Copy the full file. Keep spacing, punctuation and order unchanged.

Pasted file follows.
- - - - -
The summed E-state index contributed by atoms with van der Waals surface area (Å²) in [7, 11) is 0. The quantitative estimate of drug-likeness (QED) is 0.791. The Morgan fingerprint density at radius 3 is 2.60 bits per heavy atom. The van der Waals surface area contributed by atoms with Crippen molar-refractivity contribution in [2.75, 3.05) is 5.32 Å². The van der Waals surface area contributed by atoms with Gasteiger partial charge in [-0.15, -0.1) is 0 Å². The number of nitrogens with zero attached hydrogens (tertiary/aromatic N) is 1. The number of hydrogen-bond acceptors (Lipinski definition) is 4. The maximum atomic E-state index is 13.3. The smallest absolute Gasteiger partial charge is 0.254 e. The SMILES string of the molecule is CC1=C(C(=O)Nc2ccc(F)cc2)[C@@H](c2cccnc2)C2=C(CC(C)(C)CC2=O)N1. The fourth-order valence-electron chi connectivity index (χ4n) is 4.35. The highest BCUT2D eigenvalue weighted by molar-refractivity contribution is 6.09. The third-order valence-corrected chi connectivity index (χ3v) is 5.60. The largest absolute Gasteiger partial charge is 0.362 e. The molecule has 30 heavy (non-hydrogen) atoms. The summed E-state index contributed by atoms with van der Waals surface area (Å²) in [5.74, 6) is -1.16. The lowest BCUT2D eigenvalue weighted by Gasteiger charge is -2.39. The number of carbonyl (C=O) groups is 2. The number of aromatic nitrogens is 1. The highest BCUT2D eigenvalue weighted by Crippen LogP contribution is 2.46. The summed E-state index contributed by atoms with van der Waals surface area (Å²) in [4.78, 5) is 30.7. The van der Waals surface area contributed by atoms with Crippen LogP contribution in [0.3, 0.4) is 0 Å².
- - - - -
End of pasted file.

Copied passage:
The summed E-state index contributed by atoms with van der Waals surface area (Å²) in [7, 11) is 0. The quantitative estimate of drug-likeness (QED) is 0.791. The Morgan fingerprint density at radius 3 is 2.60 bits per heavy atom. The van der Waals surface area contributed by atoms with Crippen molar-refractivity contribution in [2.75, 3.05) is 5.32 Å². The van der Waals surface area contributed by atoms with Gasteiger partial charge in [-0.15, -0.1) is 0 Å². The number of nitrogens with zero attached hydrogens (tertiary/aromatic N) is 1. The number of hydrogen-bond acceptors (Lipinski definition) is 4. The maximum atomic E-state index is 13.3. The smallest absolute Gasteiger partial charge is 0.254 e. The SMILES string of the molecule is CC1=C(C(=O)Nc2ccc(F)cc2)[C@@H](c2cccnc2)C2=C(CC(C)(C)CC2=O)N1. The fourth-order valence-electron chi connectivity index (χ4n) is 4.35. The highest BCUT2D eigenvalue weighted by molar-refractivity contribution is 6.09. The third-order valence-corrected chi connectivity index (χ3v) is 5.60. The largest absolute Gasteiger partial charge is 0.362 e. The molecule has 30 heavy (non-hydrogen) atoms. The summed E-state index contributed by atoms with van der Waals surface area (Å²) in [5.74, 6) is -1.16. The lowest BCUT2D eigenvalue weighted by Gasteiger charge is -2.39. The number of carbonyl (C=O) groups is 2. The number of aromatic nitrogens is 1. The highest BCUT2D eigenvalue weighted by Crippen LogP contribution is 2.46. The summed E-state index contributed by atoms with van der Waals surface area (Å²) in [4.78, 5) is 30.7. The van der Waals surface area contributed by atoms with Crippen LogP contribution in [0.3, 0.4) is 0 Å².